Indian tax laws offer savers an exhaustive range of tax-saving instruments like the Public Provident Fund (PPF), tax-saving fixed deposits, National Savings Certificate (NSC), Equity-linked Saving Scheme (ELSS), and others. And yet, it is extremely commonplace for people to make suboptimal decisions with their tax-saving investments. Why does this happen?
One of the biggest factors responsible for this is the widespread tendency to see tax-saving goals and investment goals as at odds with each other, more or less. People are simply not thinking about tax-saving instruments the same way they think about other investments. That is to say, they do not prioritise the returns on these investments in the same way.
Further, the typical investor makes this decision in late March under the duress of the fast-approaching deadline, or under pressure from a salesperson who drives home the fact that time is running out. The pressure may intensify if the salesperson is a relative or a friend. And the outcome is that a less-than-ideal decision is made. On realising it later, they comfort themselves saying, "at least we got tax benefits."
This approach proves expensive in the long run. Confusion over what to look for in a tax-saving instrument prevents clear-headed thinking about what exactly one is getting out of an investment and whether the quantum of disadvantages are actually worth the quantum of tax benefits obtained.
Investors should work on eliminating the two sources of poor decision-making: time constraints and not thinking through these investments. Eliminating time pressure is simple. Just plan these investments as early in the financial year as possible. Then once you start investing, keep at it through the year till you reach your limit.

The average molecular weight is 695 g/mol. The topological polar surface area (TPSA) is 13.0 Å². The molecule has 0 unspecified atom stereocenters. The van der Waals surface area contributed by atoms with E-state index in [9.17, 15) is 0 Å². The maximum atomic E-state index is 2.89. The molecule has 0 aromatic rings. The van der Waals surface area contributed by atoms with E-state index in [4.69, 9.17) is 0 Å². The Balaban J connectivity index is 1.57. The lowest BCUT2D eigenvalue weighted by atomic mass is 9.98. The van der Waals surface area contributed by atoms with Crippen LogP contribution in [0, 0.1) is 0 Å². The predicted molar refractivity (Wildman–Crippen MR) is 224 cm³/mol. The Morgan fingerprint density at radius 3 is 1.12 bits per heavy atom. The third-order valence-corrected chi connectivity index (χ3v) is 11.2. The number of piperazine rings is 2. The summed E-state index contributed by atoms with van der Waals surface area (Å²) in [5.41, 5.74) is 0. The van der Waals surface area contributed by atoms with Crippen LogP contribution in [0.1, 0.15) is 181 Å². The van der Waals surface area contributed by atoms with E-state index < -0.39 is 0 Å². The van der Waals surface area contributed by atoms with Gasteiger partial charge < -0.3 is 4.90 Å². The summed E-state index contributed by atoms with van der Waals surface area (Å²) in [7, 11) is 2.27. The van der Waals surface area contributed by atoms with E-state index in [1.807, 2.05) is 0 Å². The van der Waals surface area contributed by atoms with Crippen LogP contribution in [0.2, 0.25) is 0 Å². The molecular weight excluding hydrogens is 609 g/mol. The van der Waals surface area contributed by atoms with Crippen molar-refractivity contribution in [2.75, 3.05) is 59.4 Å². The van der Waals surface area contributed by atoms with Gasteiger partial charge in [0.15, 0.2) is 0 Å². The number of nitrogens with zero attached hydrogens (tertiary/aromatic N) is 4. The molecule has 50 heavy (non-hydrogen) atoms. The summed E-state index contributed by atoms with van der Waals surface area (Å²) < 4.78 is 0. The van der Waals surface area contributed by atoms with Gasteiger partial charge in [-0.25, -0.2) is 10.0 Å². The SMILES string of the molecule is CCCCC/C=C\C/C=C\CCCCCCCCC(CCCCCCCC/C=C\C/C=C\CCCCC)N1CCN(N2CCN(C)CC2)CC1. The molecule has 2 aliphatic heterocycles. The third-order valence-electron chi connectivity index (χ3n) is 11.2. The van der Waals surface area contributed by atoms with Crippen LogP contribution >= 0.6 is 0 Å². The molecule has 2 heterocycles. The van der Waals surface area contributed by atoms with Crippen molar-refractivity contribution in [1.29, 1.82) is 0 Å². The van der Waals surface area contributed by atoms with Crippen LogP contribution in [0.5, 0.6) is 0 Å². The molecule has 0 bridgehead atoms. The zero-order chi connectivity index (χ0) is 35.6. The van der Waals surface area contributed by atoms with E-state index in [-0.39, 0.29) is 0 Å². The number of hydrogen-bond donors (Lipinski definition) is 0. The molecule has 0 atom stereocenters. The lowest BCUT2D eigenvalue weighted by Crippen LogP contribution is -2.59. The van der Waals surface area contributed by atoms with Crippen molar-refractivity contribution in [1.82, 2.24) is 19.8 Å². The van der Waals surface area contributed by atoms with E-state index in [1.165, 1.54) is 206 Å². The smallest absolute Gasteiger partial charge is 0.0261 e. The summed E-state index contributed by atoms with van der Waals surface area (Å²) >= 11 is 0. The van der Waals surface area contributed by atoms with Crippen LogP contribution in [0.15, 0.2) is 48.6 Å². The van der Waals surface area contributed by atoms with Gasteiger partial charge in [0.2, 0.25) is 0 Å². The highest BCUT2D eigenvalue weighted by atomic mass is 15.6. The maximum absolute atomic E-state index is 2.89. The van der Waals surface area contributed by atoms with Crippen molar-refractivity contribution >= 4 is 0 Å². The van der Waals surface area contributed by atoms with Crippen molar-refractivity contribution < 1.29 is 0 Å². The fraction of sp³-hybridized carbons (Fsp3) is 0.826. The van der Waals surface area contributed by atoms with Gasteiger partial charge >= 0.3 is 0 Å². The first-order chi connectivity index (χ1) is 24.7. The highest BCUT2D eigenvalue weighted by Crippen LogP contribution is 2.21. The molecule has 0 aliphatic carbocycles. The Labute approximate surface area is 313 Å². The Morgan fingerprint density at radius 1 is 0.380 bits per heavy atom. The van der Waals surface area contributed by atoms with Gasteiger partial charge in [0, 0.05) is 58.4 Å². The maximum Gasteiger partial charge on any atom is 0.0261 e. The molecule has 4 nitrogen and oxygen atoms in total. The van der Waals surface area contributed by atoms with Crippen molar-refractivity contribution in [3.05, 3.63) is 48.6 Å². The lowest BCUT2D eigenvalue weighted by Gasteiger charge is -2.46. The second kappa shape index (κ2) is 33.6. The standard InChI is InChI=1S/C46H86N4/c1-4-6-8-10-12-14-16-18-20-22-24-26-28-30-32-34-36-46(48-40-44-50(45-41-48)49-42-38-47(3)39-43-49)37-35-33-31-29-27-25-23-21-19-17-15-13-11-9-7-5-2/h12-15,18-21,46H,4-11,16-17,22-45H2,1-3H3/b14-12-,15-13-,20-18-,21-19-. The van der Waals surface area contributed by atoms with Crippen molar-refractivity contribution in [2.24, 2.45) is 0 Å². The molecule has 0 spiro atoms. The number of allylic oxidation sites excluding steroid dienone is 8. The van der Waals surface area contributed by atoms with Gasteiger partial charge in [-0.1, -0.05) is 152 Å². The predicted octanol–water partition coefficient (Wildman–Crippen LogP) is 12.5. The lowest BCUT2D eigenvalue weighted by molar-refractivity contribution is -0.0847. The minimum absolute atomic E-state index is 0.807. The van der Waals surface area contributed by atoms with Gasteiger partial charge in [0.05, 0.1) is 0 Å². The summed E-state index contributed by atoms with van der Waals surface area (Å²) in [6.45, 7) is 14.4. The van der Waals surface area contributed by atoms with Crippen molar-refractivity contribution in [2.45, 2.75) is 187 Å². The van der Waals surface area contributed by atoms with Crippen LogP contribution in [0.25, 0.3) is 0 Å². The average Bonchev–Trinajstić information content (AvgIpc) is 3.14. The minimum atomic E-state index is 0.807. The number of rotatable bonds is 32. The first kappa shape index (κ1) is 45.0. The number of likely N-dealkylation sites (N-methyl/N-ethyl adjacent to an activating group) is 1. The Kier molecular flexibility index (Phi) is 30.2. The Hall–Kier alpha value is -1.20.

As far as the second problem is concerned, for most people, the investment that makes the most sense is an ELSS. Salary-earners generally have some of the permitted amount going into fixed income through PF deductions. To balance that, equity is advisable. ELSS is unique in being the only viable tax-saving investment within the Rs 1.5 lakh limit that brings the benefits of equity returns. Sure, there are two other options that give equity-linked returns - Unit-linked Insurance Plans (ULIPs) and the National Pension System (NPS). However, ULIPs have a longer lock-in period of 5 years, coupled with high costs and poor transparency. The NPS is a retirement solution rather than a savings one. It has only partial exposure to equity and a very long lock-in period that effectively extends till retirement age. There is no way a three year lock-in product like the ELSS can be compared to the NPS.
For many beginner investors, ELSS funds make an excellent gateway product, where they get their first taste of equity investing and of mutual funds. They end up investing in these funds because the tax-saving attracts them and it has the shortest lock-in, and this experience encourages them to invest in equity mutual funds over and above their tax-saving needs. Once you get used to long-term equity returns, you look to try other types of equity investments as well.
Equity investments carry higher risk over the short term. However, for investment periods of five years or more, the risk is considerably lower. When you take inflation into account, bank FDs and similar deposits turn out to be sub-optimal because of inflation. Like all equity investments, the best way of investing in an ELSS is through monthly Systematic Investment Plans (SIPs) through the year. SIPs have two advantages here: first, they protect your investments in a market downturn, and second, you avoid making a hasty lump-sum investment in March. At the beginning of every financial year, estimate the amount you have left over from the Rs 1.5 lakh limit after statutory deductions; divide this by 12 and start an SIP. Simple.
You can find a list of top-rated ELSS funds here.